length of grad. student careers
ravena at cco.caltech.edu
Sun Aug 4 07:13:35 EST 1996
In article <3200C944.7F62 at ncsu.edu>, Mary Songster-Alpin
<Mary_Songster_Alpin at ncsu.edu> wrote:
> Yet, I've felt behind from the onset in my
> graduate program.
I felt that way too, the first year in grad school.
Basically, I've been
> here for two years and have no research to show for it.
Two years is really not that long. Many people don't have anything to
show for their first two years.
I've been trying to
> design experiments to run through Dec. to make up a meaningful thesis and I'm
> having a difficult time. I see alot more interaction going on between other
> students and their advisors so I'm not sure whether it is all my fault
but I think
> it is.
You might want to reconsider whether you're happy in this lab. Changing
labs doesn't reflect poorly on you or on your advisor. Someone can be a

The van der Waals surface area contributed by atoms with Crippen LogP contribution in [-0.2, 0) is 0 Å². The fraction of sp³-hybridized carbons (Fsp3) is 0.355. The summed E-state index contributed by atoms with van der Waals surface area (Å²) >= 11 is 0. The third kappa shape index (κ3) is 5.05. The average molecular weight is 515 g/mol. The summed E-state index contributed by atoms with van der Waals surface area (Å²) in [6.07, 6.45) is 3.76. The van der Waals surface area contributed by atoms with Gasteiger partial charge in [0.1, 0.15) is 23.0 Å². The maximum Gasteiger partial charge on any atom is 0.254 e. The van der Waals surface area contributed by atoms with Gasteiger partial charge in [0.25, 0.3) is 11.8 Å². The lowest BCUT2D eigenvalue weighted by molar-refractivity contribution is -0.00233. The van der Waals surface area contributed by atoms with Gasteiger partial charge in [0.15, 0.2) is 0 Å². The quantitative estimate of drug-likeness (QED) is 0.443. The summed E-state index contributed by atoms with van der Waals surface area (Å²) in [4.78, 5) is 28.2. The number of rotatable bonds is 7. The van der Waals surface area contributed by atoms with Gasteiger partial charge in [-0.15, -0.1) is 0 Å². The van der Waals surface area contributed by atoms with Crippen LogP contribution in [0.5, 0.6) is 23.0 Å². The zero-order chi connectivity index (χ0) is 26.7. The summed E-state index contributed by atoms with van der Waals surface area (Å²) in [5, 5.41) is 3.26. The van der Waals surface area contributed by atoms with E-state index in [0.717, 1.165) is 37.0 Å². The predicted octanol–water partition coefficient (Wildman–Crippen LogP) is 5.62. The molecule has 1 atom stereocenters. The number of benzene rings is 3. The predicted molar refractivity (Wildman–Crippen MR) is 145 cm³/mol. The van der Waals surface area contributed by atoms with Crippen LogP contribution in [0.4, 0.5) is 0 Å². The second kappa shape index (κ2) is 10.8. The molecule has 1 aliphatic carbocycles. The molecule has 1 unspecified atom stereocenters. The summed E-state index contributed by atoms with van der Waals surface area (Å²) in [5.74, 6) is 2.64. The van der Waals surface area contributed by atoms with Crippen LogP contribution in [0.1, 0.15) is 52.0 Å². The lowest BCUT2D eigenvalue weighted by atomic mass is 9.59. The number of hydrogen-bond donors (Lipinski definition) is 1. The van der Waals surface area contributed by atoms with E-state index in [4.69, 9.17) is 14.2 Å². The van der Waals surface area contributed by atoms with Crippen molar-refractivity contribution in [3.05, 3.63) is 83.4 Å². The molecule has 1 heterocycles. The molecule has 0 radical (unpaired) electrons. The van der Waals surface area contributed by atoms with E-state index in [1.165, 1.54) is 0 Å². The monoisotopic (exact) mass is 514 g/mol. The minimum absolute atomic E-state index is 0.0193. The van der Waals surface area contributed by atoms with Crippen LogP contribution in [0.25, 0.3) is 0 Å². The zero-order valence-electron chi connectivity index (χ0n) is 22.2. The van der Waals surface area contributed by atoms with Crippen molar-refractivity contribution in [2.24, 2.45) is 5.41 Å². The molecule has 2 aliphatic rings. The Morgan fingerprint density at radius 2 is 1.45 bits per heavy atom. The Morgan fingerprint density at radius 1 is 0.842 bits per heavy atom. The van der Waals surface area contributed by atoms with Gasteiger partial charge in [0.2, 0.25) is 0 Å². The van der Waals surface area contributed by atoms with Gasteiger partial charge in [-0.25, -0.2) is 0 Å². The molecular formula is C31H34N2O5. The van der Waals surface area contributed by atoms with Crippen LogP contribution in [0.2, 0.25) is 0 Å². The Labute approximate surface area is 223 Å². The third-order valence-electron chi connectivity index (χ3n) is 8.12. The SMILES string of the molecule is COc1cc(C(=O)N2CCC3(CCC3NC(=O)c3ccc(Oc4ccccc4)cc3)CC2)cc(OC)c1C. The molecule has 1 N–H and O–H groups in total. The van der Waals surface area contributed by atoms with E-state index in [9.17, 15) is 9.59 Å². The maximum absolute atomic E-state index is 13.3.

"wonderful guy" but still not be the right advisor for you.
> blames my heavy course load and extensive teaching assignments (a TA and
> an entensive teaching mentorship required for my fellowship) for my lack
> of progress
His interpretation sounds quite reasonable. Many people don't get much
done in the lab when they have a lot of teaching responsibilities--even
It sounds like you're going through a tough time. I think we've all been
there (or at least many of us have). But you say your ultimate goal is
still research. If you mean that, and really want that goal, then hold
onto it and don't give up. There's nothing in what you wrote that
suggests to me that you're somehow "not cut out" for research. In fact,
quite the opposite.
One thing that helped me in grad school was talking to a respected
visiting scientist who now has tenure at Harvard. We were discussing
"difficult" vs. "easy " Ph.D.'s. She said that it didn't help to have an
easy time of your PhD. Sooner or later, everyone comes up against the
project from hell, or the experiments that seem to go nowhere. Graduate
school is not a bad time to learn to deal with this. There are fewer
consequences for your career than if you were, say, an assistant professor
looking for tenure, and you learn valuable lessons about tenacity and
Good luck and hang in there,
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